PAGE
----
The first Patricia Highsmith novel to be adapted to film was the author’s first book, published in 1950, Strangers on a Train, which Alfred Hitchcock made into a movie the next year. Yet, with the exception of U.S. television which adapted some of Highsmith’s stories for the small screen (The Talented Mr. Ripley for Studio One in Hollywood in 1956, The Perfect Alibi for Jane Wyman Presents The Fireside Theatre in 1957, Annabel for The Alfred Hitchcock Hour in 1962), no American film director would attempt another Highsmith screen adaptation for many years. European filmmakers, however, have returned again and again to her perversely fascinating thrillers which are marked by their disturbing psychological detail and macabre humor. Among these are René Clément’s visually stunning Purple Noon (1960), an adaptation of The Talented Mr. Ripley, Claude Autant-Lara’s Enough Rope (1963), based on the novel The Blunderer, Wim Wenders’ hallucinatory noir The American Friend (1977), adapted from Ripley’s Game, This Sweet Sickness (1977) by French director Claude Miller, and most famously Anthony Minghella’s The Talented Mr. Ripley (1999). Yet, one of the least known – and uncredited – adaptations is La Vittima Designata (English title: The Designated Victim, 1971), which is a very loose, revisionist version of Strangers on a Train with colorful Italian location shooting in Venice, Milan and Lake Como.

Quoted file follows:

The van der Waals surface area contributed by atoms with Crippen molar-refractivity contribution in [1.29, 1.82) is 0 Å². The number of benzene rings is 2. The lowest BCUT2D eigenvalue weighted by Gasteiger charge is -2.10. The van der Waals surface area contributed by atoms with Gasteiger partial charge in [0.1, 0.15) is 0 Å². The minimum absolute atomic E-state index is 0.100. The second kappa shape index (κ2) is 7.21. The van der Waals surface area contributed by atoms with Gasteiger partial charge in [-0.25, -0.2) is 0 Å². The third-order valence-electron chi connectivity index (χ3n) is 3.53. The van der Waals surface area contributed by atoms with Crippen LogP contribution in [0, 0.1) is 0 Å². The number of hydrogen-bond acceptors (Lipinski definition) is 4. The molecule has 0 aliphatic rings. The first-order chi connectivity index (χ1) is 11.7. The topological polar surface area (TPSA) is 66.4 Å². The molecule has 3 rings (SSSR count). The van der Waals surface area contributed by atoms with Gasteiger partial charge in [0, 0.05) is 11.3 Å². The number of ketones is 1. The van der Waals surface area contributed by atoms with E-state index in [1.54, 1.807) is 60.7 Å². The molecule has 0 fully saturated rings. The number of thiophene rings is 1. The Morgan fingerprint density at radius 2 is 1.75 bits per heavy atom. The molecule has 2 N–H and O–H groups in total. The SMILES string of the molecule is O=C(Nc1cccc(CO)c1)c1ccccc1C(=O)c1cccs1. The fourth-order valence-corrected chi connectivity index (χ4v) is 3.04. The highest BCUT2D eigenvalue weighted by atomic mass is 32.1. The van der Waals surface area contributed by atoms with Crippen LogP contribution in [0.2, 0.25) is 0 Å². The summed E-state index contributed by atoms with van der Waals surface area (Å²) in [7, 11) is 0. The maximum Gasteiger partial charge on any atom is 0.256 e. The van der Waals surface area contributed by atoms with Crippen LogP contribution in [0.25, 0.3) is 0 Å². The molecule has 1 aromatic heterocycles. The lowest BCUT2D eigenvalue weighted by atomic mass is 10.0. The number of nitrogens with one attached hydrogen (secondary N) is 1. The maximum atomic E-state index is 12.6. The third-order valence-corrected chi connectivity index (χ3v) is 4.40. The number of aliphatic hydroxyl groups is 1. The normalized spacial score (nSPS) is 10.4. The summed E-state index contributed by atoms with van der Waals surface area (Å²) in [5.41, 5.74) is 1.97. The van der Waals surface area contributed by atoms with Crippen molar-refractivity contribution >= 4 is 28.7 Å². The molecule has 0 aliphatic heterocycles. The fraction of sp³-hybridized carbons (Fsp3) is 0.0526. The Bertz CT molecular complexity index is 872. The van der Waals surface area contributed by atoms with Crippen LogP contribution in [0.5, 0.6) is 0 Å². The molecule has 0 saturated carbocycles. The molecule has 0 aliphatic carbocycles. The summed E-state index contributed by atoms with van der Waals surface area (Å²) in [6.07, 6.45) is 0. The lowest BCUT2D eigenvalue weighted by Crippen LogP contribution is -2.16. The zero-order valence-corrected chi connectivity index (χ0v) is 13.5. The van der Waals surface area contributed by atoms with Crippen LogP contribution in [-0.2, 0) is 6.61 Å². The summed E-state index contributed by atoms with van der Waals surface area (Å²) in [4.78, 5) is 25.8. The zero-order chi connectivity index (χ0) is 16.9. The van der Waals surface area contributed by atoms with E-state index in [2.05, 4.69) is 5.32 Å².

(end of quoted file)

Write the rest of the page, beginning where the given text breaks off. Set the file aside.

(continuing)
I first discovered The Designated Victim on the Xploited Cinema web site (which went out of business in 2015) and purchased the limited edition release from New Entertainment which offers the German language/subtitled version titled Der Todesengel with English, Italian and German audio options. I’m not sure how this differs in quality and bonus features from the Shameless Screen Entertainment edition (both are PAL DVDs and can only be viewed on an all-region player) but one thing is clear from the poster art on both covers. The film, directed by Maurizio Lucidi, looks like undiluted Eurotrash in the grand tradition of the poliziotteschi (Italian cop drama) genre. The big surprise is that The Designated Victim is actually a stylish and occasionally kinky variation on Strangers on a Train that preserves the homoerotic tension of the original and the central premise of “trading murders.” But almost everything else is a departure from the Highsmith novel which is probably why the original author is not cited in the film credits. There are also a number of Italian critics and moviegoers who feel that certain aspects of the film were inspired by the famous Fenaroli murder case of 1958 (Building contractor Giovanni Fenoroli was accused of hiring a hit man to murder his wife Maria Martirano after taking out a life insurance policy on her for 150 million lira).